pull·​back | \ ˈpu̇l-ˌbak How to pronounce pullback (audio) \

Definition of pullback

: a pulling back especially : an orderly withdrawal of troops from a position or area

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Synonyms & Antonyms for pullback



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Examples of pullback in a Sentence

a pullback in consumer spending the pullback was necessary so that the commanders could reorganize their units and reassess the situation
Recent Examples on the Web And Discovery — the company behind Food Network, HGTV, TLC and Animal Planet — closed at $43.31 a share, a significant pullback from its high of $77.27 a share on March 15. Meg James, Los Angeles Times, "ViacomCBS’ wild stock slide and what’s behind it," 2 Apr. 2021 Although solid growth is still forecast for 2022, the plan will mark a substantial pullback from this year's pace as the effects of the government aid fade. Paul Davidson, USA TODAY, "Biden's $2 trillion infrastructure plan would lift economy but higher taxes may hamper growth until projects roll out," 1 Apr. 2021 During the worst of the pandemic, S4 experienced client pullback like the rest of the agency business. Alexandra Bruell, WSJ, "Demand for Digital Ad Services Fuels Growth at S4," 25 Mar. 2021 Yesterday’s pullback may have been exacerbated by the unwinding of positions ahead of quadruple witching as well as concerns about the coronavirus in Europe. Jj Kinahan, Forbes, "Witching Day On Wall Street: Stable Start After Thursday Selloff As Treasury Yields Ease," 19 Mar. 2021 Stocks have resumed their rally this week — following a brief pullback after bond yields spiked and inflation fears surfaced. Paul R. La Monica, CNN, "How to invest in America's nearly $2 trillion shot in the arm," 11 Mar. 2021 So this suggests that there could be a pullback by central banks at some point; the money tap goes off. Veta Chan, Fortune, "Japan’s resurgent Nikkei 225 is stoking bubble fears. This analyst isn’t worried," 4 Mar. 2021 Many analysts saw the slowdown in services sector activity in February as just a brief pullback from January's high level with further gains coming in the months ahead. Martin Crutsinger, Star Tribune, "US service sector growth slows sharply in February," 3 Mar. 2021 In short, stronger economic growth sparked by unprecedented stimulus or the return of inflation, will eventually lead to a pullback in liquidity support from central banks. Andrew Stuttaford, National Review, "Treasurys Tremble," 13 Mar. 2021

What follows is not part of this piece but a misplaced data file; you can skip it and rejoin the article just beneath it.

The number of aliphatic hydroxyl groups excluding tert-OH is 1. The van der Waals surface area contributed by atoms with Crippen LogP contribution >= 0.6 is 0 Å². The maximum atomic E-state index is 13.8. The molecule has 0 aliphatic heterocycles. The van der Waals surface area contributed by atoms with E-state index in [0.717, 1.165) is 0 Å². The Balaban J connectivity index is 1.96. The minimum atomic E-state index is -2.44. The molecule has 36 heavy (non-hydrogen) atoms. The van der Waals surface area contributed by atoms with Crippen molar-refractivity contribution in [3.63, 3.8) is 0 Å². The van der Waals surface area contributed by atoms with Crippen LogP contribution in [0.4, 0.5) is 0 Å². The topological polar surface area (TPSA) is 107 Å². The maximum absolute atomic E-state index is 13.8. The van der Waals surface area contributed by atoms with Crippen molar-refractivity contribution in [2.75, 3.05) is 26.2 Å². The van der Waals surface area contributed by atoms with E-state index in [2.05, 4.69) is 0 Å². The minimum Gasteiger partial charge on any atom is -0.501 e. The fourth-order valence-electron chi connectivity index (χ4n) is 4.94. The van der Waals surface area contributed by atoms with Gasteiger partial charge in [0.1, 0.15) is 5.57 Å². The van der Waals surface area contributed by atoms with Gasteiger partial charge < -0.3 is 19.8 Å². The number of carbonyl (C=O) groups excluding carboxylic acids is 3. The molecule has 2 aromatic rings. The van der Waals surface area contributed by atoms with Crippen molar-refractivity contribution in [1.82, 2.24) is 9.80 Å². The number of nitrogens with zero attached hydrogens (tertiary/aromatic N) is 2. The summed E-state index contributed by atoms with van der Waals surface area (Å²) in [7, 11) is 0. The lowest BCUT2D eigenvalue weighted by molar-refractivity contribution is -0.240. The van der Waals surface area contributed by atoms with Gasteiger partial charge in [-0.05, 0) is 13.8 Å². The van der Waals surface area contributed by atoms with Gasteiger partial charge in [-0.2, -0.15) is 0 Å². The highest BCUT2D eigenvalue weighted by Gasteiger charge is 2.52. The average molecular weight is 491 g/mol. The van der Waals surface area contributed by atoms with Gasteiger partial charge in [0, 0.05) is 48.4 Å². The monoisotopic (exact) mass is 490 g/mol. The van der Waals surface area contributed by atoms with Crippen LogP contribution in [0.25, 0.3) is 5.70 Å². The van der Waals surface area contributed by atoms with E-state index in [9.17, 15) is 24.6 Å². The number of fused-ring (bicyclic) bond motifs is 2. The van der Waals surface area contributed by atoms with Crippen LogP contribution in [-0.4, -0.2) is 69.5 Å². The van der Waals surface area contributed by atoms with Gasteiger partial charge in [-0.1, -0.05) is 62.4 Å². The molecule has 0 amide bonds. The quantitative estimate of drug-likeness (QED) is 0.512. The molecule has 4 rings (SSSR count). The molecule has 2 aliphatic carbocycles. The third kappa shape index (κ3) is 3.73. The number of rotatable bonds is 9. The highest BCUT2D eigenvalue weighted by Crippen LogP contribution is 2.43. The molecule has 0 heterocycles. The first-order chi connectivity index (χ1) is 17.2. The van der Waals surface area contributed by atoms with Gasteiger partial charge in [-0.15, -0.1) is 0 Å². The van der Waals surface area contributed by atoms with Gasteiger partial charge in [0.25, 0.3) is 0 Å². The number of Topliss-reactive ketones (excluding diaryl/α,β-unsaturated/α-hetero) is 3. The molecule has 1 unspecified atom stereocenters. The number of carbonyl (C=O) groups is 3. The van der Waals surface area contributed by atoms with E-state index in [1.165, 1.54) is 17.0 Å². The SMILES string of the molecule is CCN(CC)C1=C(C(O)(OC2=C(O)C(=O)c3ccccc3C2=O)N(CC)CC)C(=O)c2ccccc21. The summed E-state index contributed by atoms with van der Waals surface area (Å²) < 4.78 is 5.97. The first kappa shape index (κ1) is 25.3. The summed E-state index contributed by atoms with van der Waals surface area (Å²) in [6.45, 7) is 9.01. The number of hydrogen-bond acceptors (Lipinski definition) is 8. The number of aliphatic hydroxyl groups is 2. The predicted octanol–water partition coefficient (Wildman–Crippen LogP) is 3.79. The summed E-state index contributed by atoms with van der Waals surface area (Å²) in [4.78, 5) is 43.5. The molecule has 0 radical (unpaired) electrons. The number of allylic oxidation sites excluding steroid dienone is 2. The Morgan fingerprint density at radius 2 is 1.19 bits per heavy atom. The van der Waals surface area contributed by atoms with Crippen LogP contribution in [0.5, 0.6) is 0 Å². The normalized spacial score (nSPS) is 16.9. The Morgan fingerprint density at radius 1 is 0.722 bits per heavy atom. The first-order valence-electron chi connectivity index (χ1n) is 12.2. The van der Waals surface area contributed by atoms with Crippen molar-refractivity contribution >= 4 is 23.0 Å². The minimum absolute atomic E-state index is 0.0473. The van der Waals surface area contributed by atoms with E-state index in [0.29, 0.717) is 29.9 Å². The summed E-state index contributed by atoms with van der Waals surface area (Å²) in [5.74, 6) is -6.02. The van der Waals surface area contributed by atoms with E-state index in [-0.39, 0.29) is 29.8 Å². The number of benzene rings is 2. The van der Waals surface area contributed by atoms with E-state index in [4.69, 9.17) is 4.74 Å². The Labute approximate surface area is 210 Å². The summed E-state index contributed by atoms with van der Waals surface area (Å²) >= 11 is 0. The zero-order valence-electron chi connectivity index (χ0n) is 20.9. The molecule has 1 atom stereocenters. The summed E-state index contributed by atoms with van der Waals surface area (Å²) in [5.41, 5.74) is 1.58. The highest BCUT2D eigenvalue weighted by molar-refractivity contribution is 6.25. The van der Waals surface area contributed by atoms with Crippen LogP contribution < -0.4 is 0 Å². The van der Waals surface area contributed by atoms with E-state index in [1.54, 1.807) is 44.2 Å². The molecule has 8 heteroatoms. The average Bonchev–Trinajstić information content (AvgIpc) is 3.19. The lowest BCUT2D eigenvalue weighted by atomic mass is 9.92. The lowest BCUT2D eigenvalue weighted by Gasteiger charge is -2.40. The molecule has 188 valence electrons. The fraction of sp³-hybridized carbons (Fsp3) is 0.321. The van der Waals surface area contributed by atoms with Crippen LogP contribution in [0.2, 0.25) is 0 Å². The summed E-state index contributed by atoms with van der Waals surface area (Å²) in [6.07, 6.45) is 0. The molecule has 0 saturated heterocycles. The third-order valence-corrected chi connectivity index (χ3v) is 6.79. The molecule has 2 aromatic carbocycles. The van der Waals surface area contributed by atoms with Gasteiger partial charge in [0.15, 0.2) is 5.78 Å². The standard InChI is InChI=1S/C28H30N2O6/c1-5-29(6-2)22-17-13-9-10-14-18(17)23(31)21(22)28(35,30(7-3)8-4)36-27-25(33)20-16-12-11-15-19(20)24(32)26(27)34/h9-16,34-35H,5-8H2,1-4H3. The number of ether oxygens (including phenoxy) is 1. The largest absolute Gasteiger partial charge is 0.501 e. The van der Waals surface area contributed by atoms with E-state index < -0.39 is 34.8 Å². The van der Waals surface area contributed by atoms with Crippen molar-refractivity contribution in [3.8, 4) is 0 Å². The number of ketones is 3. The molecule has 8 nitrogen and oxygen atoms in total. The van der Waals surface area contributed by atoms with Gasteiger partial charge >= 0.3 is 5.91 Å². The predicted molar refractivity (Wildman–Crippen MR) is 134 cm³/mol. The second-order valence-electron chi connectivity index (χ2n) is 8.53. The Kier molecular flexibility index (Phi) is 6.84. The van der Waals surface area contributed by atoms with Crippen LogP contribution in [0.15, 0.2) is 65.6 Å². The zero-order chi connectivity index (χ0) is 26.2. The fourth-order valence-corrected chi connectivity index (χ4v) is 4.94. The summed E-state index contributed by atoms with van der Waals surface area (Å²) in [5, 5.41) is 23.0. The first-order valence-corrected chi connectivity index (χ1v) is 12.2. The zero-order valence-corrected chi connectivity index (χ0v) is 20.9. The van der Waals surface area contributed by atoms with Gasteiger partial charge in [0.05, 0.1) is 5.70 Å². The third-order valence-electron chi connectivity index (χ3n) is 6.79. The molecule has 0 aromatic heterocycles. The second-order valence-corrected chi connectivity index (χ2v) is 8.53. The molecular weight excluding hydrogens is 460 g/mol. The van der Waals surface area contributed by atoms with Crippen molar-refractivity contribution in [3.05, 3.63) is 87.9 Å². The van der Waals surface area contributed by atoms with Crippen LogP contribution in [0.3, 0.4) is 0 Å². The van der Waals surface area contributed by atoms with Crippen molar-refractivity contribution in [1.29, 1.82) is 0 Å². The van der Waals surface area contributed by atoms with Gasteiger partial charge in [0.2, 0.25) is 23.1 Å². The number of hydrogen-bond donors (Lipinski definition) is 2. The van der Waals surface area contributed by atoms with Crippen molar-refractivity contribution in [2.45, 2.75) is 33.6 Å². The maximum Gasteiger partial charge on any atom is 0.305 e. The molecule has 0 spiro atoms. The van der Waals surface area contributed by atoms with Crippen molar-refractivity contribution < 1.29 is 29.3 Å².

These example sentences are selected automatically from various online news sources to reflect current usage of the word 'pullback.' Views expressed in the examples do not represent the opinion of Merriam-Webster or its editors. Send us feedback.

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First Known Use of pullback

1668, in the meaning defined above

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Time Traveler for pullback

Time Traveler

The first known use of pullback was in 1668

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Statistics for pullback

Last Updated

7 Apr 2021

Cite this Entry

“Pullback.” Merriam-Webster.com Dictionary, Merriam-Webster, https://www.merriam-webster.com/dictionary/pullback. Accessed 12 Apr. 2021.

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English Language Learners Definition of pullback

: an act of removing military troops from a position or an area
formal : an act of doing less or becoming less involved in something

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